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A repository for shared geospatial metadata collaboration.

Organizational Structure

** Based off of comments and feedback on #3 and #4 *

An indvidual institution shall create and maintain geospatial metadata within its own individual repository hosted under the collaborative OpenGeoMetadata organization. This structure will allow the benefit of appropriately namespaced identifiers and the ability for teams from individual institutions to collaborate on their metadata while still enabling machine harvestable metadata under a common organization.

Organization Owners

1 member from each participating institution will be added to the OpenGeoMetadata organization owner team. From there, they will have the rights to create, enable, and manage rights for their own institution's team. To be added for your institution please comment on #8.

Unique Namespace

Participating institutions will be able to create their own unique namespace as the name repository for their institution. This ensures that each institution maintains and is responsible for unique identifiers under their For example, an institution who uses an [ARK](link to ark) as a unique identifier with a linked persistant url may want to name their repository

edu.institution.arks

Institutions who do not have persistant urls for their resources may just with to use their institution as the namespace

edu.institution

Some examples already established include Princeton edu.princeton.arks and Stanford edu.stanford.purl

Structure within an organizations repository

** Summarized from https://github.com/OpenGeoMetadata/metadatarepository/issues/3 **

Within its repository an organization has tremendous flexibility on how it organizes its metadata records. An optional file, layers.json is requested for easy mapping of layers to their location within an organization's repository (e.g., Layer-Id : Folder).

Basic directory structure

For an organization with a small number of records (e.g., 250 records), a basic structure within your repository is achievable. A directory should be created for each layer (or item described). That directory shall be named based off of the unique identifier generated or given. Each directory shall contain the metadata for that layer, in whichever standardized format an institution deems appropriate.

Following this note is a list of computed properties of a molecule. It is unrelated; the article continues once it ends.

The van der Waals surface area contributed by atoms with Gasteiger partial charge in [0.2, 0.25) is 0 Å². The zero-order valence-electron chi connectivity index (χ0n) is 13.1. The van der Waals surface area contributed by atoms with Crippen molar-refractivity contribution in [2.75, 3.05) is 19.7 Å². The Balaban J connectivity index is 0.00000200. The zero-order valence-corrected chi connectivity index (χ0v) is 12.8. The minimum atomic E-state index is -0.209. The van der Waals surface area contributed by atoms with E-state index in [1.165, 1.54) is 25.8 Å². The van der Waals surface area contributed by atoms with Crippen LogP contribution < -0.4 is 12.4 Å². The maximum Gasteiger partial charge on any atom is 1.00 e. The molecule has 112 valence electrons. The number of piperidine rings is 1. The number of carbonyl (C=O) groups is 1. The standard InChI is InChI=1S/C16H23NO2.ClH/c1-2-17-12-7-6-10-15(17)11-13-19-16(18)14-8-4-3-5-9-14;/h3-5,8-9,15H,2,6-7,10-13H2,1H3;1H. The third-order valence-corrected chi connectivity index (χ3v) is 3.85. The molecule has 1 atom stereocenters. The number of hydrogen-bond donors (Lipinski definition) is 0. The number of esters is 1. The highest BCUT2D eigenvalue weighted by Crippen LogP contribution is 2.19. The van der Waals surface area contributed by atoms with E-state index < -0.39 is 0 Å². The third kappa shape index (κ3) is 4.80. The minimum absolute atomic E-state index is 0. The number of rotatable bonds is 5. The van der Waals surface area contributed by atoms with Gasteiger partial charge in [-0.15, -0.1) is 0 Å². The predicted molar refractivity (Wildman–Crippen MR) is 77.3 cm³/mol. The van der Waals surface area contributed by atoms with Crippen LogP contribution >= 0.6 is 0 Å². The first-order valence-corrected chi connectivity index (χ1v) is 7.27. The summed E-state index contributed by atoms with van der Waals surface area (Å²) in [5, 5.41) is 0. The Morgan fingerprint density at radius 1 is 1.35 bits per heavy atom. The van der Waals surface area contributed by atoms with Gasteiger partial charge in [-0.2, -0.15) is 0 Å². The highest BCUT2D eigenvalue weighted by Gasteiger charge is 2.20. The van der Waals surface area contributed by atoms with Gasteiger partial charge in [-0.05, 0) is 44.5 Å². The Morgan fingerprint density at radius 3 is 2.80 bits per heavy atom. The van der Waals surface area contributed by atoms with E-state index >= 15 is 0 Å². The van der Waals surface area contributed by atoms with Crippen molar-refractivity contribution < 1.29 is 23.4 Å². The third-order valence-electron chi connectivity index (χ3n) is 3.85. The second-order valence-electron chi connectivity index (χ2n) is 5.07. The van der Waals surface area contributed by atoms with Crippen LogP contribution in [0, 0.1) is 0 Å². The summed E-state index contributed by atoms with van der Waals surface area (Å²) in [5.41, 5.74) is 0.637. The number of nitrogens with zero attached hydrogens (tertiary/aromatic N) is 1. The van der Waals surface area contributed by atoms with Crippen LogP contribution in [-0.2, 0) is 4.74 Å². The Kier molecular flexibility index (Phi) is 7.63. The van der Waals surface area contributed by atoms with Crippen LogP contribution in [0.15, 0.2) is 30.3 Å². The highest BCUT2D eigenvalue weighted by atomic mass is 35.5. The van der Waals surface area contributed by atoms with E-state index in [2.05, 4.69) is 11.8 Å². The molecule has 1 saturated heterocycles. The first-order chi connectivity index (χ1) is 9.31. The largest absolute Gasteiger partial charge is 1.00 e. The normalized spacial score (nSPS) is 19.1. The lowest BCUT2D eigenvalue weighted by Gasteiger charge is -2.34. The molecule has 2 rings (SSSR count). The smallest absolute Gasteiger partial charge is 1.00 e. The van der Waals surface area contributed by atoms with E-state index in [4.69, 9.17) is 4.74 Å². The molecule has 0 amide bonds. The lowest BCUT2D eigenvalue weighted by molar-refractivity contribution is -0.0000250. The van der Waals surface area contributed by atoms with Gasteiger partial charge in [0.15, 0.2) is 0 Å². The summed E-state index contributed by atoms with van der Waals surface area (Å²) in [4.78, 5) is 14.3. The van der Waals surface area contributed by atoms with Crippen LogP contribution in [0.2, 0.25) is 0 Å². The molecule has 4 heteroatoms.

Directory structure

/layer123/fgdc.xml
/layer124/fgdc.xml
/layer125/fgdc.xml

Advanced directory structure

For an organization with a large amount of described layers, a flat directory structure may be inappropriate due to performance issues. A more advanced directory structure may be needed. Examples of this could include:

Directory structure (View on Github)

/bb/338/jh/0716/iso19110.xml
               /iso19139.xml
               /preview.jpg
/bb/509/gh/7292/iso19110.xml
               /iso19139.xml
               /preview.jpg
/bc/899/yk/4538/iso19110.xml
               /iso19139.xml
               /preview.jpg
layers.json

layers.json (View on Github)

{
  "druid:bb338jh0716": "bb/338/jh/0716",
  "druid:bb509gh7292": "bb/509/gh/7292",
  "druid:bc899yk4538": "bc/899/yk/4538",
  ...
}

Metadata within a directory

Institutions can include as much or as little metadata within a layers individual directory. A common practice is naming the file based off of the schema it is created with.

Example directory within /bc/899/yk/4538/ (View on Github)

geoblacklight.xml
iso19110.xml
iso19139.xml
mods.xml
preview.jpg

Benefits of Github platform

While adopting and using a platform for a collaborative effor is no trivial task, we see many benefits of starting with and using Github as way forward.

Github has a lot of functionality already baked in

Features and functionality that may be needed now or in the future including:

  • User authentication and groups
  • Commenting
  • Multi organizational structure
  • Open platform by default
  • Robost API
  • High availability
  • Free for public data/code

These features offer a tremendous advantage for new project such as this. We don't have to go and rebuild this functionality somewhere else, instead we can focus on the metadata sharing. Github also offers web and desktop based graphical user interfaces so non technical users can also easily contribute.

Github also allows us to access the raw metadata from each repository in a machine readable format. Git enables us to quickly determine whether metadata has been updated (SHA comparison)